by Kim Lavine
My search for serious money took me to the Southwest Michigan Innovation Center, where the first Tuesday of every month three entrepreneurs pitched a panel of investors.
Everybody here, including Nobel laureates, was in a state of Code Red when it came to money. There was blood in the water and sharks in the audience and the investor panel spared no egos as they tore apart business plans, technology, burn rates and especially, presenters’ attire. I was scared just sitting in the audience.
There were at least a hundred spectators in the crowded room, all focused on a panel before them made up of three investors, one of them the most buttoned-down, formidable-looking Master of the Universe I had ever seen in my life whom I called Smart Money.
Large Potential Market
The presentations were over and I dashed up to the front and made my pitch to Smart Money. It wouldn’t be long before we were talking regularly.
For most of these events you have to be talking about a minimum $200 million dollar market, of which you would forecast a percentage of sales, with profitability in three years.
High Anticipated Growth Rate
Projected annual sales growth of 25% or more is the minimum, but the reallity is most investors are asking for a minimum 60 tiimes return on their initial investment in 5 years.
Experienced Management Team
Key people who have been there, done that are important, but according to my Master of the Universe, a passionate driven Founder who's a little bit crazy is the most important factor in whether a startup succeeds or not.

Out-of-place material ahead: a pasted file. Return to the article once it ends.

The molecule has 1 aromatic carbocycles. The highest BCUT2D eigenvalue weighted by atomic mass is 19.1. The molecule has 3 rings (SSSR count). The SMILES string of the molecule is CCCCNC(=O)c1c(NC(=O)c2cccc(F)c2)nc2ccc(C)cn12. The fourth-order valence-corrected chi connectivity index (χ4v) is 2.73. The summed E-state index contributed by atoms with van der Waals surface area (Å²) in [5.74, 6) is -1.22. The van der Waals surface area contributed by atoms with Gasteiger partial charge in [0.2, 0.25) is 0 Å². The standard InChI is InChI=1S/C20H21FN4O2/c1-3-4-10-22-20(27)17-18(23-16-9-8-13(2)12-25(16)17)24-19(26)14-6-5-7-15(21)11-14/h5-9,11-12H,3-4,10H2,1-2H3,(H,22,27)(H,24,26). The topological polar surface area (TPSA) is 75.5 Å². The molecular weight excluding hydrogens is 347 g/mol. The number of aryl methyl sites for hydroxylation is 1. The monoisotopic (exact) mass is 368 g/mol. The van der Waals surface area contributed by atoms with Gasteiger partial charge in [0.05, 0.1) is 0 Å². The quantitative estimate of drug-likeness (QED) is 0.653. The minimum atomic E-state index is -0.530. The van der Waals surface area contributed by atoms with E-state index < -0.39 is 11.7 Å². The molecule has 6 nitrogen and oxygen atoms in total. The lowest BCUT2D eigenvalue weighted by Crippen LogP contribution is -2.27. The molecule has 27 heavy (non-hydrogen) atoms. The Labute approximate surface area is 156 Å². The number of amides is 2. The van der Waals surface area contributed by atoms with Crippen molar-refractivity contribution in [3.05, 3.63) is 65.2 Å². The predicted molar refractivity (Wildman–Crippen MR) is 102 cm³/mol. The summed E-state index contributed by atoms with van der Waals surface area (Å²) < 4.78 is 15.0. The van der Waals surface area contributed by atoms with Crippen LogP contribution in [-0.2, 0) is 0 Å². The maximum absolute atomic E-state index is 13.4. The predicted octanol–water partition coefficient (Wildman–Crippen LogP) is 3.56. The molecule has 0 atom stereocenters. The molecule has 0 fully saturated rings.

A “distinct” advantage in performance, price, etc. compared to the competition. If competitors exist in the marketplace already, that's a good thing--it proves a market exists for your idea.
Barriers to Entry
Economic means to discourage or beat competition in the field, including proprietary technology or patent.
Clear Strategy for Commercialization
A realistic and well thought-out plan to bring product to market, and then to exit with a sale of the company in five years. Investors want to see an Exit Strategy because they're not interested in building a business, they're interested in getting returns.
A substantial likelihood that that the business can grow exponentially once the product is launched. This means that handmade one-of-a-kinds can't be scaled.
Proof of Concept
Ideally, a product or service that clearly fulfills a need, has achieved some level of sales or sales commitments.
Business Model Anchored in Reality
Management has thoroughly assessed its market, product development costs, on-going operating expenses and overall funding requirements.